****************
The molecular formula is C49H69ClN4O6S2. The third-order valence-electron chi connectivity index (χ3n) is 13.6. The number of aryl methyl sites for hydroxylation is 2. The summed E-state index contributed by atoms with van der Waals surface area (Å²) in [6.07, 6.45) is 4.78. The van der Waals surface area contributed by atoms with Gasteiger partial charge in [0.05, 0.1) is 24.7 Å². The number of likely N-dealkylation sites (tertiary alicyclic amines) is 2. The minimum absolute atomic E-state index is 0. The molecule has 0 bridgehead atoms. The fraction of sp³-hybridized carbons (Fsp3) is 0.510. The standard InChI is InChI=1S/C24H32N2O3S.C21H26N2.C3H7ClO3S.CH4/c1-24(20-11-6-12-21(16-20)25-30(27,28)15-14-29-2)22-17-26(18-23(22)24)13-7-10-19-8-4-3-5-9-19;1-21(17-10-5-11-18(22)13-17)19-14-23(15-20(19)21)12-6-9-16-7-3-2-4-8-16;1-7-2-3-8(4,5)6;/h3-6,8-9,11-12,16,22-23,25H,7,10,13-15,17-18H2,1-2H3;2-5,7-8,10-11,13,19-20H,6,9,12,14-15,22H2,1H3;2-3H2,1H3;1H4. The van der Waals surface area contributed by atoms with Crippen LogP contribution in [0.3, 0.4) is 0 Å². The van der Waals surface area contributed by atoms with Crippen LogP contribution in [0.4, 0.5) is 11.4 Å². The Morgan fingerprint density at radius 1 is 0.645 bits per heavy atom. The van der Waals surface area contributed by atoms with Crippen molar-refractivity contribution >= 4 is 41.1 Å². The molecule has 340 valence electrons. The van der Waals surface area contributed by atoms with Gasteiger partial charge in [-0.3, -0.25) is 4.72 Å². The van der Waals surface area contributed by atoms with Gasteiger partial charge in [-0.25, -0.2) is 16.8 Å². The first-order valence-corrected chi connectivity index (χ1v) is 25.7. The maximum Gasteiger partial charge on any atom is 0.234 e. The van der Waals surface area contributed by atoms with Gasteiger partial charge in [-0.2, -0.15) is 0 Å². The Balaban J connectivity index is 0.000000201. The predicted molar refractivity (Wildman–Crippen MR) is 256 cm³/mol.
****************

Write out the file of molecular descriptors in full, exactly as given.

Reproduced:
The molecular formula is C49H69ClN4O6S2. The third-order valence-electron chi connectivity index (χ3n) is 13.6. The number of aryl methyl sites for hydroxylation is 2. The summed E-state index contributed by atoms with van der Waals surface area (Å²) in [6.07, 6.45) is 4.78. The van der Waals surface area contributed by atoms with Gasteiger partial charge in [0.05, 0.1) is 24.7 Å². The number of likely N-dealkylation sites (tertiary alicyclic amines) is 2. The minimum absolute atomic E-state index is 0. The molecule has 0 bridgehead atoms. The fraction of sp³-hybridized carbons (Fsp3) is 0.510. The standard InChI is InChI=1S/C24H32N2O3S.C21H26N2.C3H7ClO3S.CH4/c1-24(20-11-6-12-21(16-20)25-30(27,28)15-14-29-2)22-17-26(18-23(22)24)13-7-10-19-8-4-3-5-9-19;1-21(17-10-5-11-18(22)13-17)19-14-23(15-20(19)21)12-6-9-16-7-3-2-4-8-16;1-7-2-3-8(4,5)6;/h3-6,8-9,11-12,16,22-23,25H,7,10,13-15,17-18H2,1-2H3;2-5,7-8,10-11,13,19-20H,6,9,12,14-15,22H2,1H3;2-3H2,1H3;1H4. The van der Waals surface area contributed by atoms with Crippen LogP contribution in [0.3, 0.4) is 0 Å². The van der Waals surface area contributed by atoms with Crippen LogP contribution in [0.4, 0.5) is 11.4 Å². The Morgan fingerprint density at radius 1 is 0.645 bits per heavy atom. The van der Waals surface area contributed by atoms with Crippen molar-refractivity contribution >= 4 is 41.1 Å². The molecule has 340 valence electrons. The van der Waals surface area contributed by atoms with Gasteiger partial charge in [-0.3, -0.25) is 4.72 Å². The van der Waals surface area contributed by atoms with Gasteiger partial charge in [-0.25, -0.2) is 16.8 Å². The first-order valence-corrected chi connectivity index (χ1v) is 25.7. The maximum Gasteiger partial charge on any atom is 0.234 e. The van der Waals surface area contributed by atoms with Gasteiger partial charge in [-0.2, -0.15) is 0 Å². The Balaban J connectivity index is 0.000000201. The predicted molar refractivity (Wildman–Crippen MR) is 256 cm³/mol.